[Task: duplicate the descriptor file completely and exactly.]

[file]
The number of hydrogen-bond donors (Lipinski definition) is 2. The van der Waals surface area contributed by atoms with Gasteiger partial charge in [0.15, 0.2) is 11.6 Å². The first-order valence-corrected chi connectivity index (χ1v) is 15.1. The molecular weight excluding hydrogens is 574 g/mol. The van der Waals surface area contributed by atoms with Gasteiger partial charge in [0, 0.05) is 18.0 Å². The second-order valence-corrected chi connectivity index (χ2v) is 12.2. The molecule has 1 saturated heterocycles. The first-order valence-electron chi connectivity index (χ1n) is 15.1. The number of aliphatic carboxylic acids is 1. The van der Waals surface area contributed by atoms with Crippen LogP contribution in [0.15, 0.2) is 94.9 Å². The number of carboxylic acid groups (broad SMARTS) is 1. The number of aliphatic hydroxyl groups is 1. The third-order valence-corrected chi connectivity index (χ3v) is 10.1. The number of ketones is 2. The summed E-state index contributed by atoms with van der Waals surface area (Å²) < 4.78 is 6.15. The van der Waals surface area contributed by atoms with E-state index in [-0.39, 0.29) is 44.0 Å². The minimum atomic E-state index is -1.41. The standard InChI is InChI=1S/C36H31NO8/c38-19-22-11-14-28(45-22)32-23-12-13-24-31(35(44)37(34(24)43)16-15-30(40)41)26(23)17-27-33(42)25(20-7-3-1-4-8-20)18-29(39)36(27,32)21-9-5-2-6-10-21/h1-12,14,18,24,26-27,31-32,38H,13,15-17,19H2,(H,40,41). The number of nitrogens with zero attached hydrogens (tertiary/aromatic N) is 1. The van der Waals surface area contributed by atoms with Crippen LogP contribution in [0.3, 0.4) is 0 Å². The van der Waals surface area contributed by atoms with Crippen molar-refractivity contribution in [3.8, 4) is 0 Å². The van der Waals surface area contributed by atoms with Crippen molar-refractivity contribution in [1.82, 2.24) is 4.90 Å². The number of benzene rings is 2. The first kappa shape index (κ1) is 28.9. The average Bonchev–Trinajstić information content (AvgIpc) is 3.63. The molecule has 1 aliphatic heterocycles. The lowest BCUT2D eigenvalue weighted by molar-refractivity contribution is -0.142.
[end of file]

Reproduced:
The number of hydrogen-bond donors (Lipinski definition) is 2. The van der Waals surface area contributed by atoms with Gasteiger partial charge in [0.15, 0.2) is 11.6 Å². The first-order valence-corrected chi connectivity index (χ1v) is 15.1. The molecular weight excluding hydrogens is 574 g/mol. The van der Waals surface area contributed by atoms with Gasteiger partial charge in [0, 0.05) is 18.0 Å². The second-order valence-corrected chi connectivity index (χ2v) is 12.2. The molecule has 1 saturated heterocycles. The first-order valence-electron chi connectivity index (χ1n) is 15.1. The number of aliphatic carboxylic acids is 1. The van der Waals surface area contributed by atoms with Crippen LogP contribution in [0.15, 0.2) is 94.9 Å². The number of carboxylic acid groups (broad SMARTS) is 1. The number of aliphatic hydroxyl groups is 1. The third-order valence-corrected chi connectivity index (χ3v) is 10.1. The number of ketones is 2. The summed E-state index contributed by atoms with van der Waals surface area (Å²) < 4.78 is 6.15. The van der Waals surface area contributed by atoms with E-state index in [-0.39, 0.29) is 44.0 Å². The minimum atomic E-state index is -1.41. The standard InChI is InChI=1S/C36H31NO8/c38-19-22-11-14-28(45-22)32-23-12-13-24-31(35(44)37(34(24)43)16-15-30(40)41)26(23)17-27-33(42)25(20-7-3-1-4-8-20)18-29(39)36(27,32)21-9-5-2-6-10-21/h1-12,14,18,24,26-27,31-32,38H,13,15-17,19H2,(H,40,41). The number of nitrogens with zero attached hydrogens (tertiary/aromatic N) is 1. The van der Waals surface area contributed by atoms with Crippen LogP contribution in [0.3, 0.4) is 0 Å². The van der Waals surface area contributed by atoms with Crippen molar-refractivity contribution in [3.8, 4) is 0 Å². The van der Waals surface area contributed by atoms with Crippen molar-refractivity contribution in [1.82, 2.24) is 4.90 Å². The number of benzene rings is 2. The first kappa shape index (κ1) is 28.9. The average Bonchev–Trinajstić information content (AvgIpc) is 3.63. The molecule has 1 aliphatic heterocycles. The lowest BCUT2D eigenvalue weighted by molar-refractivity contribution is -0.142.